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King of Bollywood: Shah Rukh Khan and the Seductive World of Indian Cinema Hardcover


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King of Bollywood: Shah Rukh Khan and the Seductive World of Indian Cinema + Still Reading Khan + The Inner Outer World of Shah Rukh Khan
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Product Details

  • Hardcover: 272 pages
  • Publisher: Grand Central Publishing (August 2, 2007)
  • Language: English
  • ISBN-10: 0446578584
  • ISBN-13: 978-0446578585
  • Product Dimensions: 5.7 x 8.6 x 1 inches
  • Shipping Weight: 14.1 ounces (View shipping rates and policies)
  • Average Customer Review: 4.4 out of 5 stars  See all reviews (25 customer reviews)
  • Amazon Best Sellers Rank: #937,257 in Books (See Top 100 in Books)

Editorial Reviews

From Publishers Weekly

Although he's not a household name in America, Shah Rukh Khan, sometimes called the Tom Cruise of Hindi film, is a world-famous superstar, the kind who generates Elvis-level hysteria wherever he goes. Born in New Delhi in 1965, Shah Rukh grew up loving movies, with American John Travolta and Bill Cosby among the stars he admired. After graduating from high school, he moved from theater to television to movie acting, gradually finding his niche with brooding antihero roles, the sort that other actors rejected for fear of spoiling their leading-man image. As Shah Rukh has became a bigger star, playing a variety of roles, he also helped the industry expand. His films range from traditional themes (Asoka) to remakes of classics (Devdas), song-and-dance romances and even Mission Impossible–type films like Don. Chopra, a Mumbai-based freelance journalist who comes from a filmmaking family herself, offers readers both the life story of Shah Rukh and a condensed history of the Indian film industry. Even if you know nothing about Indian cinema, her prose style (Bollywood now recoiled from the mafia like a man shrinking from a sore-covered leper on the street) makes this a bizarrely fun read. (Aug.)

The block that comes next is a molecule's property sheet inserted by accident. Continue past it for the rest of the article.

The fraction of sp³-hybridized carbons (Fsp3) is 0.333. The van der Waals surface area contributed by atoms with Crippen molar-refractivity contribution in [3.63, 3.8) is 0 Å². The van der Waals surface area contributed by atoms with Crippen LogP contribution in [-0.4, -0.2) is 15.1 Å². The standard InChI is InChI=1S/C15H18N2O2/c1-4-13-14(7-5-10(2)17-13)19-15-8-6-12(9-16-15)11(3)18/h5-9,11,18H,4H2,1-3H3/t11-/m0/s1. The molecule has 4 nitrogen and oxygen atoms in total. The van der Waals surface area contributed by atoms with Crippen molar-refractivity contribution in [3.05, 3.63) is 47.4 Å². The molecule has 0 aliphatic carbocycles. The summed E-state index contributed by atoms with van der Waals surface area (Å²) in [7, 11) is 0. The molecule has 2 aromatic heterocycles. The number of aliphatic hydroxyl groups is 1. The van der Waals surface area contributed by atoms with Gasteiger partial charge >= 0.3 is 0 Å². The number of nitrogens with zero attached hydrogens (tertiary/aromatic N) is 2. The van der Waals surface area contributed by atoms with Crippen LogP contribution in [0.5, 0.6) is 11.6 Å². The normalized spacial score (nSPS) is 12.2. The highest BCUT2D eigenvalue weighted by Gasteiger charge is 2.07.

Copyright © Reed Business Information, a division of Reed Elsevier Inc. All rights reserved.

Review